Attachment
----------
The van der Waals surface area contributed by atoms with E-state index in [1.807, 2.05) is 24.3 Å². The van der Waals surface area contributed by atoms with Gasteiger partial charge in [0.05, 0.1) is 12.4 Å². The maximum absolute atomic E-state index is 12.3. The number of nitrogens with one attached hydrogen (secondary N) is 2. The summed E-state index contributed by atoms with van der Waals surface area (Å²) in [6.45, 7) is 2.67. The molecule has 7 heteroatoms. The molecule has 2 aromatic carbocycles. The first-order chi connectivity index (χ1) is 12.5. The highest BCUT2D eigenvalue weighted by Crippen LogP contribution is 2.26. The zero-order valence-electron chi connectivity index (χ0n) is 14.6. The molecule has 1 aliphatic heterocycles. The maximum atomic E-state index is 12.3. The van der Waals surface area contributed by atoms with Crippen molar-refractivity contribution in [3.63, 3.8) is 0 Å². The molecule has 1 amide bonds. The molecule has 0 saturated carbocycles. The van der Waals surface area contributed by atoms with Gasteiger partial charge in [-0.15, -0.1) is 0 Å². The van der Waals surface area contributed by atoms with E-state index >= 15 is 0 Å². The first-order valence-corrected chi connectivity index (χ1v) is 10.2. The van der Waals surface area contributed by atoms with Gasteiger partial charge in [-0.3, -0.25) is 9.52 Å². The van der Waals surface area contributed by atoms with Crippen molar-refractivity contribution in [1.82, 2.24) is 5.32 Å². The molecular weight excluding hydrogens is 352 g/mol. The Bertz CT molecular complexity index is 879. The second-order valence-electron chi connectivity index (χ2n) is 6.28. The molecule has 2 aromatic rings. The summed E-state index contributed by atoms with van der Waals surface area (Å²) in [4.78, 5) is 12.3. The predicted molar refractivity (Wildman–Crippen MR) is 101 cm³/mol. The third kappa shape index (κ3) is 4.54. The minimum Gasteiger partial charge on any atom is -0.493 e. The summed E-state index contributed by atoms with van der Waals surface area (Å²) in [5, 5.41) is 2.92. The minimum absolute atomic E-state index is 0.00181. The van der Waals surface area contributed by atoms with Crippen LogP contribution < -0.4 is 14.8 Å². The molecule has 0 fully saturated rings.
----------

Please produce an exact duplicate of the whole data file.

The van der Waals surface area contributed by atoms with E-state index in [1.807, 2.05) is 24.3 Å². The van der Waals surface area contributed by atoms with Gasteiger partial charge in [0.05, 0.1) is 12.4 Å². The maximum absolute atomic E-state index is 12.3. The number of nitrogens with one attached hydrogen (secondary N) is 2. The summed E-state index contributed by atoms with van der Waals surface area (Å²) in [6.45, 7) is 2.67. The molecule has 7 heteroatoms. The molecule has 2 aromatic carbocycles. The first-order chi connectivity index (χ1) is 12.5. The highest BCUT2D eigenvalue weighted by Crippen LogP contribution is 2.26. The zero-order valence-electron chi connectivity index (χ0n) is 14.6. The molecule has 1 aliphatic heterocycles. The maximum atomic E-state index is 12.3. The van der Waals surface area contributed by atoms with Crippen molar-refractivity contribution in [3.63, 3.8) is 0 Å². The molecule has 1 amide bonds. The molecule has 0 saturated carbocycles. The van der Waals surface area contributed by atoms with Gasteiger partial charge in [-0.15, -0.1) is 0 Å². The van der Waals surface area contributed by atoms with E-state index >= 15 is 0 Å². The first-order valence-corrected chi connectivity index (χ1v) is 10.2. The van der Waals surface area contributed by atoms with Gasteiger partial charge in [-0.3, -0.25) is 9.52 Å². The van der Waals surface area contributed by atoms with Crippen molar-refractivity contribution in [1.82, 2.24) is 5.32 Å². The molecular weight excluding hydrogens is 352 g/mol. The Bertz CT molecular complexity index is 879. The second-order valence-electron chi connectivity index (χ2n) is 6.28. The molecule has 2 aromatic rings. The summed E-state index contributed by atoms with van der Waals surface area (Å²) in [4.78, 5) is 12.3. The predicted molar refractivity (Wildman–Crippen MR) is 101 cm³/mol. The third kappa shape index (κ3) is 4.54. The minimum Gasteiger partial charge on any atom is -0.493 e. The summed E-state index contributed by atoms with van der Waals surface area (Å²) in [5, 5.41) is 2.92. The minimum absolute atomic E-state index is 0.00181. The van der Waals surface area contributed by atoms with Crippen LogP contribution < -0.4 is 14.8 Å². The molecule has 0 fully saturated rings.